There’s some slightly out-of-date aesthetic fussiness at Café Carmellini, especially at the beginning of the meal. A starter of sardine toast, starring plump, bias-cut fillets of fish, oily and piquant, arrived on a plate polka-dotted with seemingly unnecessary garnishes and sauces straight out of the nouvelle cuisine. The teetering verticality of a crab mille-feuille barely survived being set down on the table, let alone being carved into with a fork and knife. There’s a lot of foam on the menu, perhaps put to best use in the spectacularly delicious, goofily named Duck-Duck-Duck Tortellini, in which the titular bird shows up thrice: as a farce to fill the pasta, as a demi-glace to dress it, and as a foie-gras foam that expertly lightens what could have been a too-too-too sort of dish. On a grand menu like this, pasta can feel like the most skippable course, but it’s a fool’s decision to pass up pasta at a Carmellini joint. Do you need cannelloni filled with lobster and golden caviar? Certainly not. But, if you’re going to have it, you may as well have it here.

The interior of the restaurant feels at once nautical, Old World, fantastical, and stagy, like a first-class dining room on a romance-novel zeppelin.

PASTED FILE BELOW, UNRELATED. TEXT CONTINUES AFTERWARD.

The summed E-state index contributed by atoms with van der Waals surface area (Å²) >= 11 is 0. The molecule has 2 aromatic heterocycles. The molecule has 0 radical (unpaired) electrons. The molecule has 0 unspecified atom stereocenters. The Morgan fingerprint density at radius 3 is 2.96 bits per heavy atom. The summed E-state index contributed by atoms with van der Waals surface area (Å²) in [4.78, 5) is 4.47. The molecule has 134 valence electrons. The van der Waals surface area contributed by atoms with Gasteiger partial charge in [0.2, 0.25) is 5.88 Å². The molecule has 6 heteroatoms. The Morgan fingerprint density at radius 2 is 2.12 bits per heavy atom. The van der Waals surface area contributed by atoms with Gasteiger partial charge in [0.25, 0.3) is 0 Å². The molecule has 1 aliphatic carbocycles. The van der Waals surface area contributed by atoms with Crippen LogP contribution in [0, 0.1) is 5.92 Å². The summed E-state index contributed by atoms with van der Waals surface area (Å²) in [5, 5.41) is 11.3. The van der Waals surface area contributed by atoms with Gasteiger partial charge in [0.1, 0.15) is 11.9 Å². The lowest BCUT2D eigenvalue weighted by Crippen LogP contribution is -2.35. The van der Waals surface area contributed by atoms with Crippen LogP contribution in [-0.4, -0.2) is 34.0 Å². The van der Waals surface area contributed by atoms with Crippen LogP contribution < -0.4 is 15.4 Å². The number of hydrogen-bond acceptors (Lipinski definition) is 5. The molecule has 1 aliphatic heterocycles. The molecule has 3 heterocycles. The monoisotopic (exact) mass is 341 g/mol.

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Dinner at Café Carmellini is rich, no matter how many foam garnishes or how ascetic your ordering style. Even the green salad, a glorious mess of pink and green chicories, is potently sharpened with plenty of cheese. Cleverly—conscientiously—the dessert menu skews to the brisk and the bright. Carmellini has always understood the value of dessert. Some of his most intelligent decisions as a restaurateur have involved giving sufficient space and trust to pastry savants like Karen DeMasco, who was already a superstar when she was brought in to open Locanda Verde in 2009, and Jennifer Yee, whose patisserie program at Lafayette almost single-handedly brought the city into the era of macarons and mirror glazes. Here, Carmellini hands the whisk to Jeffrey Wurtz, who appears to be a particular whiz with ice creams. A creamy quenelle of coconut sorbet, toasty and slick, nearly eclipses the passionfruit semifreddo that it accompanies. A simple dish of pistachio gelato draped in cherry syrup is the concentrated, grown-up spumoni of dreams. The most fun, and most delicious, of the desserts is a grapefruit sorbetto titled A.B.C.—the initials of Carmellini’s grandmother, who according to family lore, as relayed theatrically by a service captain, greeted each day with a half-grapefruit doused in vermouth. What a dame! She’s honored here with a bottle of Dolin dry, produced with a flourish and poured from an arcing height over the baby-pink scoops of frozen citrus. The flavors blend with an almost shocking profundity: sharp, bitter, citric, floral, sweet. Who doesn’t love a little drama with dinner when it’s this much fun? ♦